Affinity maturation is a highly relevant step in engineering antibodies for therapeutic applications. By increasing the target affinity, the in vivo concentration of an antibody that must be reached to be effective for therapy is lowered. In addition to reducing the costs of antibody therapy, low effective in vivo concentrations will help to reduce the chance of immune response.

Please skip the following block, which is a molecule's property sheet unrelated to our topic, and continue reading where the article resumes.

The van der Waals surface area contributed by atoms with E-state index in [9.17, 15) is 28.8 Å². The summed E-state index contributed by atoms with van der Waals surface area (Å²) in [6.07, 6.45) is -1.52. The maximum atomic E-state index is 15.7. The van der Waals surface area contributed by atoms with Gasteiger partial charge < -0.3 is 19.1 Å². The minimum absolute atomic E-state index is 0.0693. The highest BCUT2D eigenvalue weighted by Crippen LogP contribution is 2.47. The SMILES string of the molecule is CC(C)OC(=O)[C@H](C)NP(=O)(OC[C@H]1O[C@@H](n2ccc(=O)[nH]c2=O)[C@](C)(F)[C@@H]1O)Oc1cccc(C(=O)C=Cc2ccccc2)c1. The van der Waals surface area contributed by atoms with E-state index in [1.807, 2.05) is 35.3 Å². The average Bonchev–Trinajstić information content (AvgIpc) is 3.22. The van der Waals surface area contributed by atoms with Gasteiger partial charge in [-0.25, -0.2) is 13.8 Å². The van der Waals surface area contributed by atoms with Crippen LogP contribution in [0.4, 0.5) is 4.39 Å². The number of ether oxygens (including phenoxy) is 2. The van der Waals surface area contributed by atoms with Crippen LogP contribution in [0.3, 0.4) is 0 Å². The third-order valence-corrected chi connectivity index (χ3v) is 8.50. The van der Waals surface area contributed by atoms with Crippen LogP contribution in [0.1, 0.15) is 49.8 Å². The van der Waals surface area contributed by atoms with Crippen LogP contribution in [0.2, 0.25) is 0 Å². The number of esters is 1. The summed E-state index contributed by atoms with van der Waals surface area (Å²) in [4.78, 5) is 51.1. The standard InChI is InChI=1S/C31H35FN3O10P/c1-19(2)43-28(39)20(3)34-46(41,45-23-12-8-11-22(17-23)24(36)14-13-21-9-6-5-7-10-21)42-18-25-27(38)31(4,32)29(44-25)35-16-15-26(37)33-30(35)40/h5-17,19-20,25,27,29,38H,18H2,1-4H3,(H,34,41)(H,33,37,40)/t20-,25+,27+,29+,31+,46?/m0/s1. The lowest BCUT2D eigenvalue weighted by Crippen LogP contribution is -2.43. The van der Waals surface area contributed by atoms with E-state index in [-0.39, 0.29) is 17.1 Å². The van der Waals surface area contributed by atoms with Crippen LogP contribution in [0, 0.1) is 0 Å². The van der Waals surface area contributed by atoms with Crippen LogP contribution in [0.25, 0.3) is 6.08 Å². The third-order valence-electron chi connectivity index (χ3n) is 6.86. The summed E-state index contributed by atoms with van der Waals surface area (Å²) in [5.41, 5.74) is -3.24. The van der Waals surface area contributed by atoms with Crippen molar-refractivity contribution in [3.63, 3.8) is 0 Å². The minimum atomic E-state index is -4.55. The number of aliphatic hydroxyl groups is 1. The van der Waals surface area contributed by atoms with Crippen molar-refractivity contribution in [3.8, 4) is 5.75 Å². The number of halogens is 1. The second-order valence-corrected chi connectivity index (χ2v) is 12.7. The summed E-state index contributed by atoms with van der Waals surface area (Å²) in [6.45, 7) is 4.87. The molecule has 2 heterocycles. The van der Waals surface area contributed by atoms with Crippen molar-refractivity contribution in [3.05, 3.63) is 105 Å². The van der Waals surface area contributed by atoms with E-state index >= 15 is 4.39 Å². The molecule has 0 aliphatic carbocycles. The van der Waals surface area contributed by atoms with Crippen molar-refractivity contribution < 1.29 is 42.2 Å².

The CDR walking strategy for the affinity maturation of antibodies has been described elsewhere, and is known in the relevant art. For the affinity maturation of humanized LM609 a sequential optimization of LCDR3 and HCDR3 was chosen (See FIG. 7). The randomized region in both CDRs was confined to a stretch of four amino acids that revealed highest variability in human antibody sequences. See Kabat, E. A. et al. (1991) SEQUENCES OF PROTEINS OF IMMUNOLOGICAL INTEREST, U.S. Dept of Health and Human Services, Washington, D.C. Using NNK doping (Barbas, C.F. et al., (1994) IN VITRO EVOLUTION OF A NEUTRALIZING HUMAN ANTIBODY TO HIV-1 TO ENHANCE AFFINITY AND BROADEN STRAIN CROSS-REACTIVITY, Proc. Natl. Acad. Sci. USA 91, 3809-3813) the randomization of four codons results in 324 or 1×106 different nucleotide sequences. Based on this and assuming a Poisson distribution (Clackson, T., and Wells, J. A. (1994) IN VITRO SELECTION FROM PROTEIN AND PEPTIDE LIBRARIES, Trends in Biotechnol. 12, 173-184), 5×106 independent transformants are required for a complete library with 99 percent confidence. For each of the five humanized versions of LM609 independent LCDR3 randomized libraries were generated. The number of independent transformants in each library lay well above 5×106 (see Experimental Procedures, below). Ten completely different LCDR3 sequences were obtained when two clones of each of the five libraries were analyzed by DNA sequencing. The three libraries that were based on humanized LM609 clones 2, 4, and 24, which contain identical light chains and highly related heavy chains derived from germ-line DP-65, were pooled. Corresponding to their underlying germ-line sequences the three remaining libraries were named DPK-26ranLCDR3/DP-10, DPK-26ranLCDR3/DP-65, and DPK-26ranLCDR3/DP-78. These three libraries were selected in parallel.